Wednesday 18 November 2015, 17.00.
Jarman Studio 2, University of Kent, Canterbury
Murray Smith, Professor of Film at the University of Kent, will deliver the inaugural Beacon Institute for Art and Science Annual Lecture. Drawing on his forthcoming book, and with a nod towards the ‘two cultures’ debate triggered by C.P Snow, Professor Smith will discuss the prospects for a ‘third culture’ integrating the knowledge, goals and methods of the arts and sciences. Taking film as his primary example, he will explore the ways in which various aspects of film and film viewing – including suspense, empathy, and the interaction of sight and sound – can be illuminated scientifically. Professor Smith will also discuss the pitfalls of dialogue between researchers in the humanities and the sciences, stressing the necessity of two-way traffic in any such exchange: scientists must be attentive to the unique features of artistic and cultural phenomena, just as art world denizens must be open to the special insights wrought by science.
Being Human Festival 2015
Being Human will get to the heart of what it means to be human in the digital age. It will show how our attempts to understand and interpret the human world can guide our thinking about science, society and culture, and shape our conception of ourselves,’ Festival director, Professor Barry Smith of the School of Advanced Study, said. ‘Being Human allows people to engage with and influence big ideas, big debates and cutting-edge research in the humanities,’ adds festival curator Dr Michael Eades. ‘From talks and lectures featuring the likes of author Sarah Waters, veteran BBC journalist Kate Adie, cartoonist Martin Rowson, reggae poet Linton Kwesi Johnson and Professor Marina Warner, to genuinely innovative activities incorporating comedy, film, music, theatre and performance, our 2015 programme is an incredible celebration of the humanities and their place at the heart of the UK’s national culture.’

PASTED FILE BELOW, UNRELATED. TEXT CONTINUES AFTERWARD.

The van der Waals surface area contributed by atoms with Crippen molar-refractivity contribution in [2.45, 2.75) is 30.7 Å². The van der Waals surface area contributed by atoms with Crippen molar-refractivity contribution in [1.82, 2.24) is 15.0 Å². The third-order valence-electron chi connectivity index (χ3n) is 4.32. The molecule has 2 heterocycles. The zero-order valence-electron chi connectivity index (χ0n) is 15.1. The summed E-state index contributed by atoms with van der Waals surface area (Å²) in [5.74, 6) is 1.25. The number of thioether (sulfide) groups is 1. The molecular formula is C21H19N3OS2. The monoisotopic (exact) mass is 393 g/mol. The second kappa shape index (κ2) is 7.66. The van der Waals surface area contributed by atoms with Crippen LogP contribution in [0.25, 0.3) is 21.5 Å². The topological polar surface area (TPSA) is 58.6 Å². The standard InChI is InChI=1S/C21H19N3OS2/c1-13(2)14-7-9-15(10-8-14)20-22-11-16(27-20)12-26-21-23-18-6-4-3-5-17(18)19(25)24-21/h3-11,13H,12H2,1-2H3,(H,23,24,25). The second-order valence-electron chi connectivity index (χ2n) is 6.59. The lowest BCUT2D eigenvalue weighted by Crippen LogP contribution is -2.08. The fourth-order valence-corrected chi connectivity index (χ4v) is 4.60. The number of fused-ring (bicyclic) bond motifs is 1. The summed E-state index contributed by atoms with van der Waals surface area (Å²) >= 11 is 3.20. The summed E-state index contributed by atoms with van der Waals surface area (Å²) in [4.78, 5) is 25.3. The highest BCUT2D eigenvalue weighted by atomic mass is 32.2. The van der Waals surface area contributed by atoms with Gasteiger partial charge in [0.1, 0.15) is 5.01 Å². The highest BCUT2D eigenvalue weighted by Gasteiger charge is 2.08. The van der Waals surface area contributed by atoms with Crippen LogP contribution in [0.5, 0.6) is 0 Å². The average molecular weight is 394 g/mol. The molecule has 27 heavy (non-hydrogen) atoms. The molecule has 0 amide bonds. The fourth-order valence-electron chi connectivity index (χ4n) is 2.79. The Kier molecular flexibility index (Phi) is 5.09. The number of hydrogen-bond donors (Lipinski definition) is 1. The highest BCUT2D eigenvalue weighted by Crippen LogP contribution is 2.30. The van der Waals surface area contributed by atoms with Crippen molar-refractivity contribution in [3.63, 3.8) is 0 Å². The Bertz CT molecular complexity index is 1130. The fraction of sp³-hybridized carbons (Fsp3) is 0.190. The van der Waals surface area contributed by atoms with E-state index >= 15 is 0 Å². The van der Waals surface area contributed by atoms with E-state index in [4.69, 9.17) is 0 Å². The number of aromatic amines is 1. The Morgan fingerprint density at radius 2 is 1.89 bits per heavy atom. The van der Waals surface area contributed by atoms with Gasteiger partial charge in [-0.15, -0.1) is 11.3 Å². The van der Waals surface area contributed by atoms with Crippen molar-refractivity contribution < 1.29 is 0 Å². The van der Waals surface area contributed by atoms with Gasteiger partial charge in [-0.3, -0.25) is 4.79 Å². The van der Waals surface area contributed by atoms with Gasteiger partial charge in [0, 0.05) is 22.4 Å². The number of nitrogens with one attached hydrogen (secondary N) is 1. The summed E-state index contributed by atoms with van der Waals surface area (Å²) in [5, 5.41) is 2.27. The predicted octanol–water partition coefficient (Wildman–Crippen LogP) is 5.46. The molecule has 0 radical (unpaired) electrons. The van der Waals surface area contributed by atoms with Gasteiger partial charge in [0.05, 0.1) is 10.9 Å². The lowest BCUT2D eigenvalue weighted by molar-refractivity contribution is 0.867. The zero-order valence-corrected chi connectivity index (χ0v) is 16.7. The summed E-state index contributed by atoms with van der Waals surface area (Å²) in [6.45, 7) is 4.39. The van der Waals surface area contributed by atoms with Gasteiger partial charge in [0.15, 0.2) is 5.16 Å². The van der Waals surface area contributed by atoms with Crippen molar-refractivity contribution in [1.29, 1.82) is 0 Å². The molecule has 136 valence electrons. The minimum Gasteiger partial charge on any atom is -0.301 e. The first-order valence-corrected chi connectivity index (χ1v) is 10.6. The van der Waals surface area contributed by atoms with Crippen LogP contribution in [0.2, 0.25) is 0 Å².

Now in its second year, Being Human is led by the University of London’s School of Advanced Study (SAS) in partnership with the Arts & Humanities Research Council(AHRC), the British Academy and the Wellcome Trust, and is the only UK-wide celebration of the humanities. In 2014 it involved over 60 universities and cultural organisations hosting more than 160 events. Extending beyond face-to-face interactions in the UK, the festival crossed borders on the web, reaching more than 2.2 million people across Twitter and website visitors from around the globe.